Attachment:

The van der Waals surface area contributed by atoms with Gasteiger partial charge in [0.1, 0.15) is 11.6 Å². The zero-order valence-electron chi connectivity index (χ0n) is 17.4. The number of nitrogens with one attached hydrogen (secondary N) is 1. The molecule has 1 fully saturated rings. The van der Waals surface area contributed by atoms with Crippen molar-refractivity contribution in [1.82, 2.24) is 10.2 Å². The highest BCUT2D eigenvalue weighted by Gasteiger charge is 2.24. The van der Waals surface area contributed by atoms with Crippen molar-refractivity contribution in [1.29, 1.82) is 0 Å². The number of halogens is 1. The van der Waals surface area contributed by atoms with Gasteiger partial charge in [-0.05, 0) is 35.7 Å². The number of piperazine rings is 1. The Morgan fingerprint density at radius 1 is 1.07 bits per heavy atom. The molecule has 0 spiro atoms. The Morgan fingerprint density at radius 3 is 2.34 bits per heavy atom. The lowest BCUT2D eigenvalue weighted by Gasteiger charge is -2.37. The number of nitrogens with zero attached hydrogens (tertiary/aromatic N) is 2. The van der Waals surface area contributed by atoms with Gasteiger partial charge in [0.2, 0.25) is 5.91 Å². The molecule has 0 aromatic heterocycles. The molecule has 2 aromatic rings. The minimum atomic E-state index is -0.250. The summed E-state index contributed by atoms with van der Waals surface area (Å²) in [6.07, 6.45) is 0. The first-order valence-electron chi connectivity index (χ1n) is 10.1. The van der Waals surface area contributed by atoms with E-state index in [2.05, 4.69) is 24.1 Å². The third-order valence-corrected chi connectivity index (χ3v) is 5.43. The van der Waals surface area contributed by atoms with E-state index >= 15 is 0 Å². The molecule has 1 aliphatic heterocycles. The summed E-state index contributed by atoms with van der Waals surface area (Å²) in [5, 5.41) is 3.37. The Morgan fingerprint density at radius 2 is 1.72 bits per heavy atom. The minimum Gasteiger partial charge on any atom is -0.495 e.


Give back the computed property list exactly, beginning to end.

The van der Waals surface area contributed by atoms with Gasteiger partial charge in [0.1, 0.15) is 11.6 Å². The zero-order valence-electron chi connectivity index (χ0n) is 17.4. The number of nitrogens with one attached hydrogen (secondary N) is 1. The molecule has 1 fully saturated rings. The van der Waals surface area contributed by atoms with Crippen molar-refractivity contribution in [1.82, 2.24) is 10.2 Å². The highest BCUT2D eigenvalue weighted by Gasteiger charge is 2.24. The van der Waals surface area contributed by atoms with Crippen molar-refractivity contribution in [1.29, 1.82) is 0 Å². The number of halogens is 1. The van der Waals surface area contributed by atoms with Gasteiger partial charge in [-0.05, 0) is 35.7 Å². The number of piperazine rings is 1. The Morgan fingerprint density at radius 1 is 1.07 bits per heavy atom. The molecule has 0 spiro atoms. The Morgan fingerprint density at radius 3 is 2.34 bits per heavy atom. The lowest BCUT2D eigenvalue weighted by Gasteiger charge is -2.37. The number of nitrogens with zero attached hydrogens (tertiary/aromatic N) is 2. The van der Waals surface area contributed by atoms with Gasteiger partial charge in [0.2, 0.25) is 5.91 Å². The molecule has 0 aromatic heterocycles. The molecule has 2 aromatic rings. The minimum atomic E-state index is -0.250. The summed E-state index contributed by atoms with van der Waals surface area (Å²) in [6.07, 6.45) is 0. The first-order valence-electron chi connectivity index (χ1n) is 10.1. The van der Waals surface area contributed by atoms with E-state index in [2.05, 4.69) is 24.1 Å². The third-order valence-corrected chi connectivity index (χ3v) is 5.43. The van der Waals surface area contributed by atoms with E-state index >= 15 is 0 Å². The molecule has 1 aliphatic heterocycles. The summed E-state index contributed by atoms with van der Waals surface area (Å²) in [5, 5.41) is 3.37. The Morgan fingerprint density at radius 2 is 1.72 bits per heavy atom. The minimum Gasteiger partial charge on any atom is -0.495 e.